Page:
Its expression said it was in no hurry to get close to me at the moment. Its expression said it was revolted by my all-too-brief power over it, by a mere human having dominion in any manner over something so glorious as itself. “Why have you come here? What of ours is here, sidhe-seer?” it demanded.
Unzipping my purse, I nudged the ball of foil from the tip and closed my hand on the spear, but left it tucked inside. I wanted to preserve the element of surprise. “Nothing.”
“No, really, there’s nothing here,” I said truthfully, not that I would have told it if there had been.
“It has been five days, sidhe-seer. What did you take from O’Bannion?”
I blinked. How in the world did it know that?
“He died trying to get it back, that’s how. I know where you stay,” it said. “I know where you go. It is useless to lie to me.”
I preferred to believe the Fae had read the thoughts on my face, not plucked them from my mind. I bit my tongue to keep from whimpering. It was doing something to me again. It had my pearls again. And was working between my legs with them, one hard, cool ball after the next.
“You want to know what we took? I’ll show you what we took!” I curled my fingers tightly around the base of the spearhead, yanked it from my purse, and drew it back threateningly. “This!”
It was the first time I ever saw such a look on a Fae’s face and it would not be the last. It filled my veins with such a heady rush of power that it was very nearly equal to the insane sexual arousal I was feeling.
V’lane, prince of the Tuatha Dé Danaan, feared something.
And it was in my hand.
The imperious Fae was gone. Just like that. Blink of an eye, if I’d blinked. I hadn’t. He’d vanished.
I sat, breathing deeply, clutching the spear, and trying to regroup.
The room seeped slowly back into my consciousness: a buzz of noise, a blur of color, and finally, snippets of conversation here and there.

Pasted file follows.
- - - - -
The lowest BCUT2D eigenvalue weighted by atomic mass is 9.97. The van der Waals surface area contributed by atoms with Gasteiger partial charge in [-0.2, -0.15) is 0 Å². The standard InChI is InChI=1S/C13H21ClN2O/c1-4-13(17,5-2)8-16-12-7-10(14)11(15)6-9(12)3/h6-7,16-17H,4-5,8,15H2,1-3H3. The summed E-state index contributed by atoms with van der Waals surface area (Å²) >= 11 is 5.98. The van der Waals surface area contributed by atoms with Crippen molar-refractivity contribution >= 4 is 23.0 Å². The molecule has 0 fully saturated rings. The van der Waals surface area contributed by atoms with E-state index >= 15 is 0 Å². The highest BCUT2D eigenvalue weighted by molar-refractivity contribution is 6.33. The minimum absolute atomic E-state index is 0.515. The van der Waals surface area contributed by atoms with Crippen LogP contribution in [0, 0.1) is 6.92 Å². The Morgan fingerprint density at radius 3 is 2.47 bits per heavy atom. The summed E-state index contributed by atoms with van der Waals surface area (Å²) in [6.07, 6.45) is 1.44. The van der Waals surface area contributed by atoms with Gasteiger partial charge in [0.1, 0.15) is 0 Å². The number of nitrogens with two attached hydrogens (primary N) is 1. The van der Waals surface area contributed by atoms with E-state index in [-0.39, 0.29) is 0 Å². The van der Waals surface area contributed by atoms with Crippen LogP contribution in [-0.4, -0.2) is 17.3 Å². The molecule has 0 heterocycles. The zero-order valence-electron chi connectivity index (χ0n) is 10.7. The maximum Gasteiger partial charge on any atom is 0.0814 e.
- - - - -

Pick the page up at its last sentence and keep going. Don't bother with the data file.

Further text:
“What do you suppose she’s doing?”
“No idea, man, but she’s got a great ass. And talk about your tits to die for!”
“Cover your eyes, Danny. Now.” A mother’s tight, pinched voice. “She’s not decent.”
“Looks better than decent to me.” Accompanied by a low whistle and the flash of a camera.
“What the hell is in her hand? Should somebody call the cops?”
“I dunno, maybe the paramedics? She doesn’t look so well.”
I glanced around, wild-eyed. I was on the floor, surrounded by people on all sides, a circle of them, pressing in on me, staring down at me with greedy, curious eyes.
I sucked in a ragged breath that wanted to come back out as a sob, crammed the spear back in my purse—how in the world would I explain having it?—yanked my skirt back down over my bottom, clasped my bra over my bare breasts, fumbled for my shirt, yanked it over my head, picked up my shoes, and scrambled to my feet.
“Get out of my way,” I cried, plunging blindly into the crowd, shoving them aside, vultures, one and all.
I couldn’t help it. I burst into tears as I raced from the room.
For such an old woman, she sure could move fast.
She cut me off less than a block away from the museum, darting in front of me, blocking my path.
I veered sharply left, and detoured around her without missing a beat.
“Stop,” she cried.
“Go to hell,” I snapped over my shoulder, tears scalding my cheeks. My victory over V’lane with the spear had been completely overshadowed by my public humiliation. How long had I been sitting there with parts of me sticking out that no man had ever gotten a good look at in broad daylight unless armed with a speculum and a medical license? How long had they been watching me? Why hadn’t someone tried to cover me up? Down South, a man would have draped a shirt around me. He would have taken a quick glance while he did it, I mean, really, breasts are breasts and men are men, but chivalry is not entirely dead where I come from.
“Voyeurs,” I said bitterly. “Sick scandal-starved people.” Thank you, reality TV. People were so used to being taken straight into other people’s most intimate moments and viewing the sordid details of their lives that they were now far more inclined to sit back and enjoy the show than make any effort to help someone in need.
The old woman got in front of me again and I veered right this time, but she veered with me and I crashed into her. She was so elderly and tiny and fragile-looking that I was afraid she might topple over, and at her age, a fall could mean serious broken bones and a long recovery period. Good manners—unlike those creeps in the museum, some of us still had them—temporarily eclipsed my misery, and I steadied her by the elbows. “What?” I demanded. “What do you want? You want to bean me in the head again? Well, go ahead! Do it and get it over with! But I think you should know that I couldn’t help seeing this one and the situation is—well, it’s complicated.”